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Dynamic Chiropractic – September 20, 1999, Vol. 17, Issue 20

Recent Questions on Stabilization Training and Evidence-Based Care

By Craig Liebenson, DC
Dynamic Chiropractic has a website which gives you the opportunity to follow up any articles with pertinent questions. Some of these questions have brought out very important points which I think clarify some of the chief topics I regularly discuss in my columns. A few of the more valuable dialogues are reproduced here from the website. I hope that all of you will continue to ask me any questions which arise.

Stabilization Training

Question: Since I am going to the sports diplomate program at Northwestern and would eventually like to take the rehab diplomate from LACC, I am always looking for new low-tech ways to help out patients. The one thing that has been emphasized considerably to our patients has been the ability to sustain the neutral spine. I wonder if, when using the words "abdominal hollowing," it would make doctors unfamiliar with this technique teach the patient to suck in and "hollow" their abs instead of bracing and keeping their neutral spine?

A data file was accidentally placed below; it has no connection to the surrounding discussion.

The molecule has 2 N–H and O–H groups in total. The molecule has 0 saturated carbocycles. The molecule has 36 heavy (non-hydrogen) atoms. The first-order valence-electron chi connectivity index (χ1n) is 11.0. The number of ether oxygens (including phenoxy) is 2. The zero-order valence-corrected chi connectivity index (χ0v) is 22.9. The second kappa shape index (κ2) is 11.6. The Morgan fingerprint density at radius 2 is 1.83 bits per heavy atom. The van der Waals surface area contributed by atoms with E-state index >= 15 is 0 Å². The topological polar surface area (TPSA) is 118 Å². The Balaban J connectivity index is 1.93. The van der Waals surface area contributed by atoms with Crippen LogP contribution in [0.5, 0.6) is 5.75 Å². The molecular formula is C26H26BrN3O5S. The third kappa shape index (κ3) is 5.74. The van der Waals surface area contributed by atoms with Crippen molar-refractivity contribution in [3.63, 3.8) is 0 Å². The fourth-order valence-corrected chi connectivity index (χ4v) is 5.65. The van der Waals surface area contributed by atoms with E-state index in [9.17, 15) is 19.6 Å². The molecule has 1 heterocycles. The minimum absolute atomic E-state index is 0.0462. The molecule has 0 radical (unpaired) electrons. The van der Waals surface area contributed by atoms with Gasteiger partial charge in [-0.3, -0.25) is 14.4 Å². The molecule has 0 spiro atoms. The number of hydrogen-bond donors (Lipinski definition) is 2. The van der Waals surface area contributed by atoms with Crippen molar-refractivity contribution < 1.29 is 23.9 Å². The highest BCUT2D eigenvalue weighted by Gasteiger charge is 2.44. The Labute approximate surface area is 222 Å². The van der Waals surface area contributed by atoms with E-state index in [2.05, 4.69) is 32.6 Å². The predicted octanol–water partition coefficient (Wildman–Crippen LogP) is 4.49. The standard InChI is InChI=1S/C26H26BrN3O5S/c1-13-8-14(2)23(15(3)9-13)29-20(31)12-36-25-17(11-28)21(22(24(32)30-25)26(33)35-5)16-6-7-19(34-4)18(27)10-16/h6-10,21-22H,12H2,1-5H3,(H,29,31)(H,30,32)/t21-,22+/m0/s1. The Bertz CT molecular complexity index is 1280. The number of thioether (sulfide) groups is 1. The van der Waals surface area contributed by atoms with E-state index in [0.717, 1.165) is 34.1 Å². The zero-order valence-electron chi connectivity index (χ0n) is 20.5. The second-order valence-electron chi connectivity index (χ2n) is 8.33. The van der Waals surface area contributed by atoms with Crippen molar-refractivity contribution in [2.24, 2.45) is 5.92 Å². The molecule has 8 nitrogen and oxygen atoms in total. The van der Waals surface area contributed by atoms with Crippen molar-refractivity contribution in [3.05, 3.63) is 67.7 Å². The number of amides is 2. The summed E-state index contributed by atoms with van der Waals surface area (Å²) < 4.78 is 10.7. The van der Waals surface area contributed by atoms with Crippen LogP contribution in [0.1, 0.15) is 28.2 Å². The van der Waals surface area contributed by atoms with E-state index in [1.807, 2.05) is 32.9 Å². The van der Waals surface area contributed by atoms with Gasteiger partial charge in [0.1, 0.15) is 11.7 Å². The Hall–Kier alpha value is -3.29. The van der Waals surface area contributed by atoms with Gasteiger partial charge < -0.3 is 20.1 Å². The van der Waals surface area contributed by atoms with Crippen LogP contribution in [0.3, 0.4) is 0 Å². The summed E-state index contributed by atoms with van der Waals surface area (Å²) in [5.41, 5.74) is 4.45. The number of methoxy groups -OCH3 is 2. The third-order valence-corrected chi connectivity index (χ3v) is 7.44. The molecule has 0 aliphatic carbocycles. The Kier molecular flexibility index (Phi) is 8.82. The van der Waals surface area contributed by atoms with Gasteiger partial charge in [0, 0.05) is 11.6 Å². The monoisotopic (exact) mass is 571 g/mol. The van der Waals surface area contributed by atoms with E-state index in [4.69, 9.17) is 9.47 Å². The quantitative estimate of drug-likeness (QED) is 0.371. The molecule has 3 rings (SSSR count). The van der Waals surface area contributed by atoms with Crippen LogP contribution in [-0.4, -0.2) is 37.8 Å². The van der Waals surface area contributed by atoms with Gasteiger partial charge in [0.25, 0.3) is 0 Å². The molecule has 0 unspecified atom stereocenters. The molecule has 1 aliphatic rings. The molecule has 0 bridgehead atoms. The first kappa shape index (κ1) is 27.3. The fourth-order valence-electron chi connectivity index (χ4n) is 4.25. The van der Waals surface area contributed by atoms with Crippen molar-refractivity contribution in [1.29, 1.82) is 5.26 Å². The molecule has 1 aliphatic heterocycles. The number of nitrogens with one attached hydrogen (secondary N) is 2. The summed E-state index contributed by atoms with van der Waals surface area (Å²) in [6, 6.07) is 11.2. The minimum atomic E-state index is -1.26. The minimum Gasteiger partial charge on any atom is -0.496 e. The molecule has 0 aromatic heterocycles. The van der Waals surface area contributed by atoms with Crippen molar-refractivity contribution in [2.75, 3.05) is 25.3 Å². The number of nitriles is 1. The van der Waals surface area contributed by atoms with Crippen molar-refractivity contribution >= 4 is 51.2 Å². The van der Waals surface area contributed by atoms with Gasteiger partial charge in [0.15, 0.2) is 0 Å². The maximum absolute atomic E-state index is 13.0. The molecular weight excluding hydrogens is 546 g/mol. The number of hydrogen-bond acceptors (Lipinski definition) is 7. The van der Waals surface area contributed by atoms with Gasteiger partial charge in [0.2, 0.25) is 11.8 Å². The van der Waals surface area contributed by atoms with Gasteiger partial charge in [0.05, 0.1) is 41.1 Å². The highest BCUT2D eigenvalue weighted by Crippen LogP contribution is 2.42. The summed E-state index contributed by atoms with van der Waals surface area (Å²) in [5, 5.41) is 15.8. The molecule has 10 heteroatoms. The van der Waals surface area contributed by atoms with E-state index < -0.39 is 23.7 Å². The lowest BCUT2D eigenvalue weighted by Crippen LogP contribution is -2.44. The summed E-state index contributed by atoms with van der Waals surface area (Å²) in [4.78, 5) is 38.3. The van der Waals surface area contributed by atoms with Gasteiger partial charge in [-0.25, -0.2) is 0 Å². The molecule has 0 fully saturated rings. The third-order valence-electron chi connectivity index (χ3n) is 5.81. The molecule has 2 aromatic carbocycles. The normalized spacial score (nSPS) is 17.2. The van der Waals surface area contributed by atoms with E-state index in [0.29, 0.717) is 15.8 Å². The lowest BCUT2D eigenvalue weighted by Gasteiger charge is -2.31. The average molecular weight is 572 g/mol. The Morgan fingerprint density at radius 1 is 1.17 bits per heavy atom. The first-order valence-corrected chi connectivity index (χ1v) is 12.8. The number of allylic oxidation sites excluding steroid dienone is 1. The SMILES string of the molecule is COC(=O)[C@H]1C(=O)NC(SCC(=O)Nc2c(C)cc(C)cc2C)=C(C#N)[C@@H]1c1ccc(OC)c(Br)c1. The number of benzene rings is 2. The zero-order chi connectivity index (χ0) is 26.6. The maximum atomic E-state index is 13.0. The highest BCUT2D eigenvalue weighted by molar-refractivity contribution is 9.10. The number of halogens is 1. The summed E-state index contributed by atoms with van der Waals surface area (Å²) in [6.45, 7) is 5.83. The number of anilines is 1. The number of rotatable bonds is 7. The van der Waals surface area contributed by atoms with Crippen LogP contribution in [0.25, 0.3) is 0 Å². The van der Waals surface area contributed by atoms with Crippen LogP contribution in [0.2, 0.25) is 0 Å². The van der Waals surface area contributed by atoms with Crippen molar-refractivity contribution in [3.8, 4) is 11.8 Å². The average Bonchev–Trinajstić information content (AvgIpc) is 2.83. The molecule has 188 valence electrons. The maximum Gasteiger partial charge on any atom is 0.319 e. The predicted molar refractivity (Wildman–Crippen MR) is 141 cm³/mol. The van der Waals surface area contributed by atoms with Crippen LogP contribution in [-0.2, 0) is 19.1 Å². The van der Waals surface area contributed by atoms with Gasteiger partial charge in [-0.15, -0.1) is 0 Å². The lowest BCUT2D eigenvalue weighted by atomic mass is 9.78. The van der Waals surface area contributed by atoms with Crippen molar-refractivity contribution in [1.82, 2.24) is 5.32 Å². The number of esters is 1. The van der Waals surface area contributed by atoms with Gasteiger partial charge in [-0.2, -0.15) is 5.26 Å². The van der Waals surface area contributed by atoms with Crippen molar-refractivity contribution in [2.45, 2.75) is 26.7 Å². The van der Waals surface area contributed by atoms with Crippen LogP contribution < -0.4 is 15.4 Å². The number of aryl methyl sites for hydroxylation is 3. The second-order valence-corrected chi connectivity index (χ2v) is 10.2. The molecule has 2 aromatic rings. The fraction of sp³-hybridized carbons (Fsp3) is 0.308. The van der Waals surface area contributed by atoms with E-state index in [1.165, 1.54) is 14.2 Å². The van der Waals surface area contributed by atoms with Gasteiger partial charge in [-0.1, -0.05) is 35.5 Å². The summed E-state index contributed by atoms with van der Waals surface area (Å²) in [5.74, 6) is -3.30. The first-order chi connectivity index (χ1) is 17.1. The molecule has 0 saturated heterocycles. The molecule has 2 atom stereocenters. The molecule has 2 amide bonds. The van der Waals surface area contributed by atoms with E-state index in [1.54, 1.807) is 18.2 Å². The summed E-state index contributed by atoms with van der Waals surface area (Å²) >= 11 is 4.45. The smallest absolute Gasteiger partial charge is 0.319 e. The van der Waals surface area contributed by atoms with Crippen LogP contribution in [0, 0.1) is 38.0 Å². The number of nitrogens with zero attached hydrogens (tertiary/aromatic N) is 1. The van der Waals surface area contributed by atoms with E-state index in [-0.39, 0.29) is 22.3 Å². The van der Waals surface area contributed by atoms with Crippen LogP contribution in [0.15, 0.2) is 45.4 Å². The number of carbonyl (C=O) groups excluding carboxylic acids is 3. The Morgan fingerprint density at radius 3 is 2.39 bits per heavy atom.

Answer: Hollowing is a good term, and I am in favor of it. The key is to draw the navel in when performing abdominal exercises, but not to suck it in by raising the ribs. This would interfere with normal respiration and is a key to training.

Question: I have been trying to find an article on coactivation exercises. Could you steer me in the right direction?

Answer: There are several good sources available for information on coactivation exercises. Key articles and books include:

  1. Cholewicki J, McGill SM. Mechanical stability of the in vivo lumbar spine: implications for injury and chronic low back pain. Clin Biomech 1996;11(1):1-15.


  2. Richardson CA, Jull GA. Muscle control - pain control. What exercises would you prescribe? Man Ther 1995;1(1):2-10.


  3. Hides JA, Richardson CA, Jull GA. Multifidus muscle recovery is not automatic after resolution of acute, first episode of low back pain. Spine 1996;21(23):2763-2769.


  4. Cholewicki J, Panjabi MM, Klachatryan A. Stabilizing function of trunk flexo-extensor muscles around a neutral spine posture. Spine 1997;19:2207-2212.


  5. O'Sullivan P, Twomey L, Allison G, et al. Altered patterns of abdominal muscle activation in patients with chronic low back pain. Aust J Physio 1997;43:91-98.


  6. Liebenson CS, Hyman J, Gluck N, Murphy D. Spinal stabilization therapy. Topics in Clinical Chiropractic 1996;3(3):60-74.


  7. Axler CT, McGill SM. Low back loads over a variety of abdominal exercises: searching for the safest abdominal challenge. Med Sci Sports Exerc 1997;29:804-810.


  8. O'Sullivan P, Twomey L, Allison G. Evaluation of specific stabilizing exercise in the treatment of chronic low back pain with radiologic diagnosis of spondylolysis or spondylolisthesis. Spine 1997;24:2959-2967.